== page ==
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Abstract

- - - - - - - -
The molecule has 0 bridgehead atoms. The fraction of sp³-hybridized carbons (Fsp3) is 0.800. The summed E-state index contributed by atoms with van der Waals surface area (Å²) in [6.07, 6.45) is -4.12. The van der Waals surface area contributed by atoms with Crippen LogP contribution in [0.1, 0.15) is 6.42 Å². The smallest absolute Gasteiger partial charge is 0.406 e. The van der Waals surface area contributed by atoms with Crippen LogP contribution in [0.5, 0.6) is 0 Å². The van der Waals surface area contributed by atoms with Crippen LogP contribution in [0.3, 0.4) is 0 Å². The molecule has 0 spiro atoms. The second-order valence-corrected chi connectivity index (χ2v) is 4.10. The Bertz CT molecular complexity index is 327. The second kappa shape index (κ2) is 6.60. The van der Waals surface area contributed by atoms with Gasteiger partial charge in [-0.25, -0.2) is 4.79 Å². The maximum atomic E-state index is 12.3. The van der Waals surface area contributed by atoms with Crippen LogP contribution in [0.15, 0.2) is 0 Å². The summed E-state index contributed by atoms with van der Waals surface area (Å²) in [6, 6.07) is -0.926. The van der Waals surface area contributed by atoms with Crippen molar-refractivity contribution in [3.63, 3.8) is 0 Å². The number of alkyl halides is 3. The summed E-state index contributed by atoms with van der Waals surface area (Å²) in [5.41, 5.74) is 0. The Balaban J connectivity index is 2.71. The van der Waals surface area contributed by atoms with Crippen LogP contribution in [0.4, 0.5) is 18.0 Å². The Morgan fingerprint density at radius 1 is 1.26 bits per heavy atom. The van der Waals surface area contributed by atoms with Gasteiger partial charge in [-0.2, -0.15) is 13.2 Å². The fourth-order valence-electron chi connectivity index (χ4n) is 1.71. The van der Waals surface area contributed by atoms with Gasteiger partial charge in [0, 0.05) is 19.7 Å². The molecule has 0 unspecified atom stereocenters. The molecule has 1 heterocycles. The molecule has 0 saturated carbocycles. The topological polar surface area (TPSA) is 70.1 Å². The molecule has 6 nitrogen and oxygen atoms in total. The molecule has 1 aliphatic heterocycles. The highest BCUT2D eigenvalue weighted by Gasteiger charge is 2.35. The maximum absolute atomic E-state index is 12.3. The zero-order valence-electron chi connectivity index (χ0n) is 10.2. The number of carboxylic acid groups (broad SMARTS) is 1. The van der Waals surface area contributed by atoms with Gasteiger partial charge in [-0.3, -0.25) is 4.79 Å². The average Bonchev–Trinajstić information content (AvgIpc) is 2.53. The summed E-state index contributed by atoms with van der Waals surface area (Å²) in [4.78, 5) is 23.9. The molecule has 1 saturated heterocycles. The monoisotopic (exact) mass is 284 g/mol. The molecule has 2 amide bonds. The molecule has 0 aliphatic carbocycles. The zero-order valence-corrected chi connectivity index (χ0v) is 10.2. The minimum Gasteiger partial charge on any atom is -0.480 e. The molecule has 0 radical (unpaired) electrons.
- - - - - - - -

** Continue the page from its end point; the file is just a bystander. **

The 2001 eruption of Etna, prior to the flank eruption, has shown an alternation between episodes rich in gas, composed with a series of Strombolian explosions sometimes leading to a fire fountain, and repose periods. The regular alternation results from the coalescence of a foam trapped in the reservoir and periodically rebuilt prior to each episode. The degassing of a magma reservoir depends on bubble diameter, gas volume fraction, surface area and height of the reservoir. These four parameters are deduced from the measured gas flux, the timescale over which the gas flux decreases and the foam dynamics. The dimensionless foam thickness, 0.76 for a purely Strombolian episode, increases to 0.89 for an episode leading to a fire fountain, indicating a more efficient foam coalescence. At Etna, the bubble diameter, gas volume fraction, surface area and height of the reservoir are estimated at 0.50–0.59 mm, 0.25–0.39%, >0.20 km2 and 97–220 m, respectively. At Kilauea, the excellent agreement between the prediction of the foam model, 0.94–1.2 km2 and that resulting from deformations, 1 km2, reinforces the validity of the foam model qualitatively and quantitatively. The thickness of the degassing reservoir, 16–12 m in 1959, is now 1.3–1.1 km.

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